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RANDOX LABORATORIES

Microfluidic Device Brings Single-Cell Technology to Bedside

By Labmedica International staff writers
Posted on 06 Mar 2018
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Image: The microfluidic control instrument performing a Drop-seq run (Photo courtesy of the New York Genome Center).
Image: The microfluidic control instrument performing a Drop-seq run (Photo courtesy of the New York Genome Center).
The complex architecture and associated higher-order function of human tissues relies on functionally and molecularly diverse cell populations. Defining the cellular subsets found in pathologic tissues provides insights into disease etiology and treatment options.

Traditional methods such as flow cytometry, which require a priori knowledge of cell type-specific markers, have begun to define this landscape, but fall short in comprehensively identifying cellular states in a tissue, with particular difficulty detecting extremely rare subpopulations.

Scientists at the New York Genome Center (New York, NY, USA) and their colleagues have facilitated broad access to single-cell sequencing by developing a 3D-printed, portable and low-cost microfluidic controller. They adapted this device to perform massively parallel single-cell RNA-seq (Drop-seq), observing metrics and performance that are indistinguishable from a study level Drop-seq setup.

The group used the instrument to profile joint synovial tissue from rheumatoid arthritis (RA) patients. RA is an autoimmune disease that affects 1% of the population and is associated with painful swelling in the joints. The precise cause of RA is undetermined and muddled by the diversity of cells found in the swollen joints of patients. The portability of the controller permitted patient samples to be processed on-site and immediately after surgery, minimizing handling and transport to optimize sample quality. The team collected samples from five RA patients totaling 20,387 cells and looked at the individual gene expression patterns for each cell.

By analyzing the complete dataset and searching for clusters of similar cells, the scientists identified 13 groups, representing both infiltrating immune and inflamed stromal populations. Of particular interest were distinct groups of fibroblasts with strikingly different gene expression patterns. They were able to validate the presence of these multiple groups using BD FACSAria II flow cytometry sorter, and discovered that they exhibited distinct localization patterns with the joint tissue as well. The instrument processes 1 mL of cells at a concentration of 150–200 cells/µL in about 30 minutes, generating over one million droplets at a generation rate of approximately 700 Hz.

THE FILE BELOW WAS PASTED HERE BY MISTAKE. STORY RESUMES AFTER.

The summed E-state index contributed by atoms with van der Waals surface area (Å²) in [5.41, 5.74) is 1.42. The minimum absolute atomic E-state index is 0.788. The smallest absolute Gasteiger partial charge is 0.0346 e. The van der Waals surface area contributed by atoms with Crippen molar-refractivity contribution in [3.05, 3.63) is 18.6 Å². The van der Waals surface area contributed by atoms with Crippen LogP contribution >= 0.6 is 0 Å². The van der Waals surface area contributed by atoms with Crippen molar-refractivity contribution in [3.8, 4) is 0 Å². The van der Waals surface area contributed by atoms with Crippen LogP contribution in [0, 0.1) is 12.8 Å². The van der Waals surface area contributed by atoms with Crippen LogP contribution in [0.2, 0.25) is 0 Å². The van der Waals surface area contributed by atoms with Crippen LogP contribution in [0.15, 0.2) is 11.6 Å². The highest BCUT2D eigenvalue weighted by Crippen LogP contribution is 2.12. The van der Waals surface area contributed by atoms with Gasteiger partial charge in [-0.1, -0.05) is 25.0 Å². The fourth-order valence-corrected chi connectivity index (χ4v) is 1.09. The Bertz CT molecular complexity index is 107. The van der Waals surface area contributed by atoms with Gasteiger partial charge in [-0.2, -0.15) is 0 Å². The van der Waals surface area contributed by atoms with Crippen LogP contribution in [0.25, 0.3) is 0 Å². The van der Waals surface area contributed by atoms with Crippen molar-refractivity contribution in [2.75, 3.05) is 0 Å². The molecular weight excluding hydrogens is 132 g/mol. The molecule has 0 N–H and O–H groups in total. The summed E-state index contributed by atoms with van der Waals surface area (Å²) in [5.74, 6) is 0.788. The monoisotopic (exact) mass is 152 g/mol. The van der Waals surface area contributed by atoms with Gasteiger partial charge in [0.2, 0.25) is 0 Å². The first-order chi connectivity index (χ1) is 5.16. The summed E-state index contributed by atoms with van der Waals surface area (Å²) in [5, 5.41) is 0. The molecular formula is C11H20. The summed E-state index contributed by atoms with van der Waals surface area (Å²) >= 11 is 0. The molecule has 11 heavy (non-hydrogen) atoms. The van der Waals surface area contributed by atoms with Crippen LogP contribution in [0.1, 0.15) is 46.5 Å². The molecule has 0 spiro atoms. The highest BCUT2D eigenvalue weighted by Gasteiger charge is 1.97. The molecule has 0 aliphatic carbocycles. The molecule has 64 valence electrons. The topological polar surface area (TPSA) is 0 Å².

Instructions and assembly manuals for the instrument can be found online at the popular microfluidics repository Metafluidics. The 3D-printed custom device, which, along with its electronic and pneumatic components, can be easily obtained and assembled for a total cost of about USD 600, a fraction of the cost of comparable commercial systems. The device occupies a small footprint as well, not much larger than a tissue box.

William Stephenson PhD, a Senior Research Engineer, and lead author of the study, said, “Most commercial microfluidic instruments are very costly; as a result, not every lab has access to exciting technology for single-cell analysis. We designed the instrument to perform droplet microfluidics and in particular Drop-seq, a massively parallel technology for single cell RNA-sequencing.” The study was published on February 23, 2018, in the journal Nature Communications.

Related Links:
New York Genome Center


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